The Orlando Magic are 12-7, but they’re headed nowhere in a hurry.
It is hard to imagine a so-called elite team ever having a worse week in the NBA than the Magic just endured. They scored a franchise-low 56 points in a 31-point loss in Boston. At home three days later, given a chance for retribution against the Celtics, they led by 27, then collapsed in the second half and lost by eight — a historic 35-point turnaround.
They followed that giveaway by scoring just 67 points against the Hornets, losing by 26 to a 3-15 team that had lost its previous nine games.
But that’s not why they top our list of NBA teams with big-time chemistry problems. It was what happened after Friday’s loss in New Orleans that qualifies the Magic as the league’s smelliest toxic waste dump.
Dwight Howard, the All-Star center who has made it abundantly clear he wants out of Orlando, called out his teammates after the fiasco in New Orleans, telling them “if you don’t want to play, stay home.”
Great players earn the right to call out their teammates when circumstances warrant — both Magic Johnson and Larry Bird were known to do so, though rarely in a public forum — but Howard lost his call-out card when he asked the Magic to move him.
Orlando isn’t the only team with chemistry issues. Express-News NBA beat writer Mike Monroe singles out four more teams whose personnel experiments are producing that acrid odor of rotten eggs:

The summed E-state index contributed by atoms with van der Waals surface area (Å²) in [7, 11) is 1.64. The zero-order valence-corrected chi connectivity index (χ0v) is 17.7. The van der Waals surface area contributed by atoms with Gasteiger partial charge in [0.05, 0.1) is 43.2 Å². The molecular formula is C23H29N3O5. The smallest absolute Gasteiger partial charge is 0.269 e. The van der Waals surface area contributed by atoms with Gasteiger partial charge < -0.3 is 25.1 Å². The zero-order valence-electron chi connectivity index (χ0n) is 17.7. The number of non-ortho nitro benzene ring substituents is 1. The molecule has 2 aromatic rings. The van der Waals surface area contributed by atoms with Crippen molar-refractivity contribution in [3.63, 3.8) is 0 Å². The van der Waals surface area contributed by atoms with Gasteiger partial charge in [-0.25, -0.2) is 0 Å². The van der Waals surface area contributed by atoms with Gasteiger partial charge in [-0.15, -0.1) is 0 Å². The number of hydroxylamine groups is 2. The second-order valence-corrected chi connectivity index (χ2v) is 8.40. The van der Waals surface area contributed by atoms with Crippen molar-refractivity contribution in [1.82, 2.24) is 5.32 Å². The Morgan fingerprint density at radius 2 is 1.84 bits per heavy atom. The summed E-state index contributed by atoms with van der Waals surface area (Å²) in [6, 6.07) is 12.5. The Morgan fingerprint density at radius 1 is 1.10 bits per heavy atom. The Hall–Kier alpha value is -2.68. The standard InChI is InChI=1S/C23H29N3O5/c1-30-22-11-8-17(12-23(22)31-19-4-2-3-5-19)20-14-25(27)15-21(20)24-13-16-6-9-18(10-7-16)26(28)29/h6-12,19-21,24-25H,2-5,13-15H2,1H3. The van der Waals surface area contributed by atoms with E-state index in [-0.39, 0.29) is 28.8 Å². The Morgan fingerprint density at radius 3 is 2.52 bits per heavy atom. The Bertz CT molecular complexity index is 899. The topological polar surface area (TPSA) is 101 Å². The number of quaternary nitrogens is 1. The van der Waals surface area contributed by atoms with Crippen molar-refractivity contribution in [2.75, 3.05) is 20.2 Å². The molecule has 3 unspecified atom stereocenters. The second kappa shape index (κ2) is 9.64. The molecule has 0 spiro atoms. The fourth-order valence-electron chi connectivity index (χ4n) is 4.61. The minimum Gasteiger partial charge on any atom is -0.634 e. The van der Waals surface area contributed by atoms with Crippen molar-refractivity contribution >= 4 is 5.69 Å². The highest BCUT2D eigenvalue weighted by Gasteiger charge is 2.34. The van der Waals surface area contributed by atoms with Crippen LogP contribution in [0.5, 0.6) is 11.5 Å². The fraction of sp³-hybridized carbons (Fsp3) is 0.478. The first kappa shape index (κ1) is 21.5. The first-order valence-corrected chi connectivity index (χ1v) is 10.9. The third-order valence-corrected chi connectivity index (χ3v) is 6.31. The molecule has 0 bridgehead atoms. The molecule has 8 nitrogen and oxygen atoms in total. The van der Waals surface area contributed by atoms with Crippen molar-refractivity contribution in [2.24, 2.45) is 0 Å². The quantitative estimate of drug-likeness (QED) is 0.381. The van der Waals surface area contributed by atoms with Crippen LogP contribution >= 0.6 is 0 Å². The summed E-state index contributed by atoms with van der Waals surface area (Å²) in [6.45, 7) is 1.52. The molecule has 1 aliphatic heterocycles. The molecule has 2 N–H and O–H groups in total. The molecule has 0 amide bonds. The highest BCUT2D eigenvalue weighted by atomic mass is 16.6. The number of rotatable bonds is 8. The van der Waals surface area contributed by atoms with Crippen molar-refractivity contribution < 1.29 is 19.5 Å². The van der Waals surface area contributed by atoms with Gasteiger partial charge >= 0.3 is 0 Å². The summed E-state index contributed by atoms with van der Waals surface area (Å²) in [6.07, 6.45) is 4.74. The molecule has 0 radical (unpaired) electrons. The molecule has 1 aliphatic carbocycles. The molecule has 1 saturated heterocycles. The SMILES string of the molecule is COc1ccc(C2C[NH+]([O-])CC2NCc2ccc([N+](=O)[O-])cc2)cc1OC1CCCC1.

Their problems began three years ago when Gilbert Arenas brought guns into their locker room, and they have been trying to sterilize their facilities ever since. They dumped Arenas (ironically enough, on the Magic) and added the No. 1 overall pick in the 2010 draft but remained an example of Players Gone Wild. So Flip Saunders, a highly regarded basketball thinker, was fired as head coach last week because he had “lost the locker room.”
NEW YORK KNICKS
They have got an offense predicated on a fast pace and plenty of ball movement. Trouble is, they’ve got no point guard to run the break and two players, Carmelo Anthony and Amare Stoudemire, who stop the ball once it gets in their hands. It’s hard to imagine Mike D’Antoni can survive a season that isn’t likely to turn around any time soon.
Michael Jordan may well be the greatest player in the history of the game, but he has been a disaster as a GM of the Wizards and, now, as owner of the Bobcats. MJ’s team went into Saturday losers of seven straight and 13 of 14, with rookie Kemba Walker now taking more shots than anyone and making only 16 of his past 50.
NEW ORLEANS HORNETS
Just like Anthony and Howard, their best player made it known he wanted out. When Chris Paul was traded to the Clippers, their fans felt betrayed and their new players were less than thrilled. Now Eric Gordon has turned down their contract-extension offer and Chris Kaman has been told to stay home from road trips so he can be traded. Being 4-15 doesn’t help.